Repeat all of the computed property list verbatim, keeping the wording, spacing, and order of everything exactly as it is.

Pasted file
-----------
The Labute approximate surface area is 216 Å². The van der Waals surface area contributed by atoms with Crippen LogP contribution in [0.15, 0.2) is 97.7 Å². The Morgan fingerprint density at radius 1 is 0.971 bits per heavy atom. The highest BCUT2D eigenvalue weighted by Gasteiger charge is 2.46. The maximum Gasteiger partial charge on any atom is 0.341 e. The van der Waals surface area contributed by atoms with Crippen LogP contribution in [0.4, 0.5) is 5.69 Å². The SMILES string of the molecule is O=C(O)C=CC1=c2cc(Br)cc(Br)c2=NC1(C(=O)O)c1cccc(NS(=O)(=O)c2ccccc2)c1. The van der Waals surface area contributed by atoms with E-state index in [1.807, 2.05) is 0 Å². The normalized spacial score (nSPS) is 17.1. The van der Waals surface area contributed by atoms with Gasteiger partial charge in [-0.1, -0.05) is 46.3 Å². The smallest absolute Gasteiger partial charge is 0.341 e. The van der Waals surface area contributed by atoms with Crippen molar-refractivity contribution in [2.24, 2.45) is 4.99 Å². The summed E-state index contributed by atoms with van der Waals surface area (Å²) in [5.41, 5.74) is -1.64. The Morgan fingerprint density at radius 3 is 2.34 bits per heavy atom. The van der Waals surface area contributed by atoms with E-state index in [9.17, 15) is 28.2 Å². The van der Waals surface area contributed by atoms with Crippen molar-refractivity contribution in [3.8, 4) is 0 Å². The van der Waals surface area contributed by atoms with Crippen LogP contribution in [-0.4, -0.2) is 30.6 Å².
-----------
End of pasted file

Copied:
The Labute approximate surface area is 216 Å². The van der Waals surface area contributed by atoms with Crippen LogP contribution in [0.15, 0.2) is 97.7 Å². The Morgan fingerprint density at radius 1 is 0.971 bits per heavy atom. The highest BCUT2D eigenvalue weighted by Gasteiger charge is 2.46. The maximum Gasteiger partial charge on any atom is 0.341 e. The van der Waals surface area contributed by atoms with Crippen LogP contribution in [0.4, 0.5) is 5.69 Å². The SMILES string of the molecule is O=C(O)C=CC1=c2cc(Br)cc(Br)c2=NC1(C(=O)O)c1cccc(NS(=O)(=O)c2ccccc2)c1. The van der Waals surface area contributed by atoms with E-state index in [1.807, 2.05) is 0 Å². The normalized spacial score (nSPS) is 17.1. The van der Waals surface area contributed by atoms with Gasteiger partial charge in [-0.1, -0.05) is 46.3 Å². The smallest absolute Gasteiger partial charge is 0.341 e. The van der Waals surface area contributed by atoms with Crippen molar-refractivity contribution in [2.24, 2.45) is 4.99 Å². The summed E-state index contributed by atoms with van der Waals surface area (Å²) in [5.41, 5.74) is -1.64. The Morgan fingerprint density at radius 3 is 2.34 bits per heavy atom. The van der Waals surface area contributed by atoms with E-state index in [9.17, 15) is 28.2 Å². The van der Waals surface area contributed by atoms with Crippen molar-refractivity contribution in [3.8, 4) is 0 Å². The van der Waals surface area contributed by atoms with Crippen LogP contribution in [-0.4, -0.2) is 30.6 Å².